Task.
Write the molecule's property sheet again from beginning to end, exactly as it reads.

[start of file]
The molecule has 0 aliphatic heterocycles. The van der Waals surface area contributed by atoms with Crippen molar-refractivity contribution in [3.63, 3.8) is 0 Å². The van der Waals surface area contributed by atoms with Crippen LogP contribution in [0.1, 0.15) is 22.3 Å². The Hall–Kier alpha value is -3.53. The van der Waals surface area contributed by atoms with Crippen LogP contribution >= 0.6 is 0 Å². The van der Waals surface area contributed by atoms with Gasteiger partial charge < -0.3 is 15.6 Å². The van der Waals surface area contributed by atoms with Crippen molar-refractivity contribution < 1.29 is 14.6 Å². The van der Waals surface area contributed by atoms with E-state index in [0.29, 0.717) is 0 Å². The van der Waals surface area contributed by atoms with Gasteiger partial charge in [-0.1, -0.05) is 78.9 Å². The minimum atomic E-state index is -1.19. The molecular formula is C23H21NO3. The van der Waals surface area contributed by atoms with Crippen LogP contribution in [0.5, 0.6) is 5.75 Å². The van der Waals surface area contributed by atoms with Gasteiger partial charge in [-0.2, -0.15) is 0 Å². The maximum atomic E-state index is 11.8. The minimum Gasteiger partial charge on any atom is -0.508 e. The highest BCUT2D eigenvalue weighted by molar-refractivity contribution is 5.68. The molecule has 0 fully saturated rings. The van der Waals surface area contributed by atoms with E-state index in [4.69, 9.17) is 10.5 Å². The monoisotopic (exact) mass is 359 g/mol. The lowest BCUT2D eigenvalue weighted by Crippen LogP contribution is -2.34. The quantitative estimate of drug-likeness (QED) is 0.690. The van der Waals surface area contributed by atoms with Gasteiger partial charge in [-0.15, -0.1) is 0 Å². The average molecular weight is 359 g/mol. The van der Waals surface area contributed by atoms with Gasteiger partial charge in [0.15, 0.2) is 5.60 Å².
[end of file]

The molecule has 0 aliphatic heterocycles. The van der Waals surface area contributed by atoms with Crippen molar-refractivity contribution in [3.63, 3.8) is 0 Å². The van der Waals surface area contributed by atoms with Crippen LogP contribution in [0.1, 0.15) is 22.3 Å². The Hall–Kier alpha value is -3.53. The van der Waals surface area contributed by atoms with Crippen LogP contribution >= 0.6 is 0 Å². The van der Waals surface area contributed by atoms with Gasteiger partial charge < -0.3 is 15.6 Å². The van der Waals surface area contributed by atoms with Crippen molar-refractivity contribution < 1.29 is 14.6 Å². The van der Waals surface area contributed by atoms with E-state index in [0.29, 0.717) is 0 Å². The van der Waals surface area contributed by atoms with Gasteiger partial charge in [-0.1, -0.05) is 78.9 Å². The minimum atomic E-state index is -1.19. The molecular formula is C23H21NO3. The van der Waals surface area contributed by atoms with Crippen LogP contribution in [0.5, 0.6) is 5.75 Å². The van der Waals surface area contributed by atoms with Gasteiger partial charge in [-0.2, -0.15) is 0 Å². The maximum atomic E-state index is 11.8. The minimum Gasteiger partial charge on any atom is -0.508 e. The highest BCUT2D eigenvalue weighted by molar-refractivity contribution is 5.68. The molecule has 0 fully saturated rings. The van der Waals surface area contributed by atoms with E-state index in [4.69, 9.17) is 10.5 Å². The monoisotopic (exact) mass is 359 g/mol. The lowest BCUT2D eigenvalue weighted by Crippen LogP contribution is -2.34. The quantitative estimate of drug-likeness (QED) is 0.690. The van der Waals surface area contributed by atoms with Gasteiger partial charge in [-0.15, -0.1) is 0 Å². The average molecular weight is 359 g/mol. The van der Waals surface area contributed by atoms with Gasteiger partial charge in [0.15, 0.2) is 5.60 Å².